Objections When Selling Cars and Nine Ways to Handle Them


If you sell cars, you hear your customers’ objections….all the time.  You’ll get them so much, that it should be a part of the selling process, along with closing or the test drive.  At the beginning of my car sales career, I hated hearing objections.  I didn’t know it was a natural thing to go through when you’re selling.

I guess it’s the great training that I had received when I first started.

No one tried to show me how to handle them or, more importantly, why customers have them.  The only objection I knew was “that price is too high.”  And, naturally, my managers (and I think all managers do this) explicitly told me to respond with “what price is good for you?  If I can sell you this car at that price do we have a deal?”  It’s not a bad thing to do, it’s just that I often think that response has become cliché, and customers know what you’re doing.

Try to Flush Them Out Early

My GM said that the earlier you get the objections out, the less of a chance it will become an issue down the road.  Makes sense doesn’t it?  If you deal with the issue at the beginning of the sales process, why would it become an issue again when you’re trying to close the deal?  What he used to say somewhere before going on the test drive.

“Before we go for a drive, if you like this car and you figure that this car would suit your needs, would there be any reason why we couldn’t do business today?”

I think that this is a great strategy to use because if they say that they’d be willing to do business, you sell out of that car.  Make them love it.  But, if they have some reservation of some sort, at least you can get the objections out before the demo, and when you get back you know they’re not going to do business today.  Therefore you don’t need to give them any numbers until you know they’re serious.

Don’t Think That an Objection Means the Deal is off

My biggest deal with objections was that as soon as I heard some sort of criticism, I thought that they didn’t like the vehicle enough to buy it.  It wasn’t until later on when one of my managers told me to not think of their objection as an excuse for them not to buy, but that they do want to buy.

Think of it this way: they like the car, but they don’t like the colors available.  Their objection is they don’t like the color being presented to them.  But they still like the car.  I never thought of this when I was selling.  It’s your job as the salesperson to somehow help them overcome their issue.  Was it b because they’ve always had red cars?  Or their neighbor has a blue one too?

What I had said to one of my customers one-time “I don’t think it matters what color the car is when you’re the one driving the car in the driver’s seat.  Are you buying the car for you or someone else?”  They agreed and decided to give me a deposit.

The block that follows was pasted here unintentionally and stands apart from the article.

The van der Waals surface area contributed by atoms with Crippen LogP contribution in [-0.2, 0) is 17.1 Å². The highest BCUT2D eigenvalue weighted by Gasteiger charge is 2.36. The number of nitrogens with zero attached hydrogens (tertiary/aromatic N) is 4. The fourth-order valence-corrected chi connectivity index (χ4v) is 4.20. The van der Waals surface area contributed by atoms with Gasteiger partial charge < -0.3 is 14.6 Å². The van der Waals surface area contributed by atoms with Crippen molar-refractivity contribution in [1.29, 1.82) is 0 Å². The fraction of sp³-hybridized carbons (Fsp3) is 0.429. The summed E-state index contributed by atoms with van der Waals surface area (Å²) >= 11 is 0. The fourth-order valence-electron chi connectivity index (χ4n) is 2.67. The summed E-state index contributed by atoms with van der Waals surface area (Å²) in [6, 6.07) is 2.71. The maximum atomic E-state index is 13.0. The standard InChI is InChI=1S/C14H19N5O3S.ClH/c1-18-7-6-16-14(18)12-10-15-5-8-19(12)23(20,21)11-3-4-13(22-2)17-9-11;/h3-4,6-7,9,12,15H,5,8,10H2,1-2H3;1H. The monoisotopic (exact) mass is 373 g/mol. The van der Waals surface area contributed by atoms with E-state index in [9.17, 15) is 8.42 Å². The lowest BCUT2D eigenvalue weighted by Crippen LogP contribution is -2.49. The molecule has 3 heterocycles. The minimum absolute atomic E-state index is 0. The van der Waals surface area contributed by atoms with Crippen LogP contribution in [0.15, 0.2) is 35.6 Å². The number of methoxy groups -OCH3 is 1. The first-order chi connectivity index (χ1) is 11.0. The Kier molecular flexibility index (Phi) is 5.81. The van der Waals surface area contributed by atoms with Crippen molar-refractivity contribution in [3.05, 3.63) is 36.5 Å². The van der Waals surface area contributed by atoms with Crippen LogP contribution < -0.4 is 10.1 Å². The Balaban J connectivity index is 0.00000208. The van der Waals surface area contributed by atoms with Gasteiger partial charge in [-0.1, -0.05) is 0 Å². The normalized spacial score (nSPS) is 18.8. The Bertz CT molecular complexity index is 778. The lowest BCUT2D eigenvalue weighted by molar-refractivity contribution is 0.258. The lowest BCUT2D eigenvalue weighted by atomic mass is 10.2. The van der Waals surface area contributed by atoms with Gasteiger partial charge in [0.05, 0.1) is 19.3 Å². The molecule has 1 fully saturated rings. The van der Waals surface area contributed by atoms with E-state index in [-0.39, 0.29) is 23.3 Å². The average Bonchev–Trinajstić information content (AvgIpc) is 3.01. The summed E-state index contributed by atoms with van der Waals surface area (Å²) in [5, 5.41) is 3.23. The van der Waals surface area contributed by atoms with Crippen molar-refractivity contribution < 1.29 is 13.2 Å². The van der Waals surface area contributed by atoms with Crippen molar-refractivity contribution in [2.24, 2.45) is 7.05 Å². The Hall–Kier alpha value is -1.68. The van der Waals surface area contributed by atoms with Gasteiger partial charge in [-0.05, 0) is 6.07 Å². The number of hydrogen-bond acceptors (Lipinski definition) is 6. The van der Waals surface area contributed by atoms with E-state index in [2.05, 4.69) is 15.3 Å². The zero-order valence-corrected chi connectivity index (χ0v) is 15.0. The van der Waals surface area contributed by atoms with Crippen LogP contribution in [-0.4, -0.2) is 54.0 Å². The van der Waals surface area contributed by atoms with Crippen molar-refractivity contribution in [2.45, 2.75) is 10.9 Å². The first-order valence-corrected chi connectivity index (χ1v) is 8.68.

Make Sure You Get All of Their Objections out First

Nothing sucks worse than handling their objection to having them throw another one out at you.  Let’s say you’ve presented them with a deal, and they have an objection like the price is too high.  Before you try to take care of their price objection, ask them if that’s the only thing holding them back from making the deal.

It’s annoying to get over their price objection and then have them say something like it’s the wrong color or they wanted leather seats.  If you asked for all of them at once, you can answer all of them at once and you’ll save yourself a lot of headaches and effort.  Plus, I’ll say it again, it’s annoying!

It sounds counter-intuitive to ask for more objections but it does help you.  When you ask for all of them, you now know all the reasons they have for not buying and can decide how to approach it.  As well, it shows that you are interested in them and eager to help solve their problems.

Getting Over Their Objections

So, what do you do to get over their objections?  Is there some sort of process?  I’m glad you asked.  Why yes, yes there is!

Listen to what they’re saying – make sure you understand them correctly.  Don’t assume you know what they are going to say and interrupt them as well.  How would you like it if you were trying to say something and another person kept interrupting you?  They are trying to tell you something important.  They’re trying to tell you how to sell to them.  If you don’t listen to them, you might as well walk them out the door.

Ask questions – not only does asking questions show interest, but it gives you more info to help you sell to your customers.  Also, ask if more things are holding them back from making a decision.  Get all the objections out.

Think about how you’ll handle it – once you’ve heard the objection and you’ve made it clear you understand what it is they’re saying, think about how you’ll approach your customers with a solution.  With some people you have to be delicate, other people prefer you to be blunt.  Fit your response to their style.  Plus taking the time to think about something shows that you’re taking them seriously.

Handle it – simple, what’s your solution?

Check – did what you have to give them work?  Are they happy with your solution?  If yes, great!  Go for the close.  If not, roll up your sleeves and go back to work.

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